Children cared for by relatives: What do we know about their well-being?

Resource Type: Reports & Papers
Author(s): Billing, Amy; Ehrle, Jennifer; Kortenkamp, Katherine;
Date Issued: 2002
Publisher(s): Urban Institute
Description: A discussion of the role of relative child care on child behavioral and cognitive development using data from the 1997 and 1999 Survey of American's Families

Related Resources

what is this? Related Resources include summaries, versions, or components of the currently selected resource, documents encompassing or employing it, or datasets/measures used in its creation.

National Survey of America's Families, 1999 Data Sets
National Survey of America's Families, 1997 Data Sets


More Like This

what is this? These resources were found by comparing the title, description, and topics of the currently selected resource to the rest of the Research Connections holdings.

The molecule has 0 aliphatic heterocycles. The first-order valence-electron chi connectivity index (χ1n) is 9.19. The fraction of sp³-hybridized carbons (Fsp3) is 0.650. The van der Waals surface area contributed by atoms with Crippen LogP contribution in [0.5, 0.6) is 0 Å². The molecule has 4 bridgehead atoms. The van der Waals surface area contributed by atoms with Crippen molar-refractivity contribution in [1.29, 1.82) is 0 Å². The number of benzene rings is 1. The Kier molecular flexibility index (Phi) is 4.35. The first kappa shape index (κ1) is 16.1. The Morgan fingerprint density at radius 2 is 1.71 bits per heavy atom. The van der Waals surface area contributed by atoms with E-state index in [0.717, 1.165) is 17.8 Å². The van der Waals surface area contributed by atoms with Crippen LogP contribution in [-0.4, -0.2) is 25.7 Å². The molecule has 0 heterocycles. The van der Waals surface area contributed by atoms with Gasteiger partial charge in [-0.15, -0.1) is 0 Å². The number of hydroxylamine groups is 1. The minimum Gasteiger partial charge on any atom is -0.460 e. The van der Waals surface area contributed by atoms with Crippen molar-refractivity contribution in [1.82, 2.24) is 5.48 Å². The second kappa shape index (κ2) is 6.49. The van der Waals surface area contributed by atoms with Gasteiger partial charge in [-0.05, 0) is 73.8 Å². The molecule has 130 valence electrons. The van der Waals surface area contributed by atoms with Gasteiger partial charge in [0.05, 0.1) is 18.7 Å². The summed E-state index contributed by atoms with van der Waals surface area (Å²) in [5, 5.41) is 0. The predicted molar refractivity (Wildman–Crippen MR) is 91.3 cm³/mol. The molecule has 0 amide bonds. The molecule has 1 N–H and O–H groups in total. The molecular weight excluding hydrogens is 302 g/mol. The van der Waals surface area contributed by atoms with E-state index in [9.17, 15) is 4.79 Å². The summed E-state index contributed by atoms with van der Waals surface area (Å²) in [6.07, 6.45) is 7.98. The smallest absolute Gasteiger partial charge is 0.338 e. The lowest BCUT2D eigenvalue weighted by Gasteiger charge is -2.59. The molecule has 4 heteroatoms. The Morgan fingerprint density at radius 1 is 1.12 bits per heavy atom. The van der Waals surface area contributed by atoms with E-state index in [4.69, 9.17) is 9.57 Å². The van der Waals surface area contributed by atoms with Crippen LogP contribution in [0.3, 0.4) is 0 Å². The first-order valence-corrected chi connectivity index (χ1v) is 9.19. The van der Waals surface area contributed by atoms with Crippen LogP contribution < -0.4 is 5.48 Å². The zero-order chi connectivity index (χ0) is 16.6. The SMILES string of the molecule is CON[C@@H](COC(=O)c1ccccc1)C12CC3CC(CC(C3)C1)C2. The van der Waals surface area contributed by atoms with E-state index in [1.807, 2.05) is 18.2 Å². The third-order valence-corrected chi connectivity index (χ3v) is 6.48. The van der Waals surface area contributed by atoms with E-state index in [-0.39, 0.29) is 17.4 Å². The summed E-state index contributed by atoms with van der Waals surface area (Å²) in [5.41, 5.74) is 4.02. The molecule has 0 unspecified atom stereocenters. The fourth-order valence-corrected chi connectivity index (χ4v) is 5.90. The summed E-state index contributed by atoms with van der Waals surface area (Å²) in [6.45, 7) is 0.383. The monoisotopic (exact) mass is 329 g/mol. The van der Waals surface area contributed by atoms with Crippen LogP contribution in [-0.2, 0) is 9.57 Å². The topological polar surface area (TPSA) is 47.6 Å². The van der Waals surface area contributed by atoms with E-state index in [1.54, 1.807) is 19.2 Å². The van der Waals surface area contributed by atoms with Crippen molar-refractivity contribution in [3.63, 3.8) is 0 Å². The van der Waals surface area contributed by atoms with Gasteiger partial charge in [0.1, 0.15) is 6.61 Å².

Grandparent involvement in child care: Relations between caregiving levels, grandparent role meaning, role satisfaction, and psychological well-being Reports & Papers
The use of relative care while parents work: Findings from the 1999 National Survey of America's Families Reports & Papers
The use of relative care while parents work: Findings from the 1999 National Survey of America's Families: Executive Summary Executive Summary
School readiness for all: The contribution of family, friend, and neighbor care in Colorado Reports & Papers
School readiness for all: The contribution of family, friend, and neighbor care in Colorado [Executive summary] Executive Summary

Disclaimer: Use of the above resource is governed by Research Connections' Terms of Use.

Research Connections is supported by grant #90YE0104 from the Office of Planning, Research and Evaluation, Administration for Children and Families, U.S. Department of Health and Human Services. The contents are solely the responsibility of the National Center for Children in Poverty and the Inter-university Consortium for Political and Social Research and do not necessarily represent the official views of the Office of Planning, Research and Evaluation, the Administration for Children and Families, or the U.S. Department of Health and Human Services.

Google Translate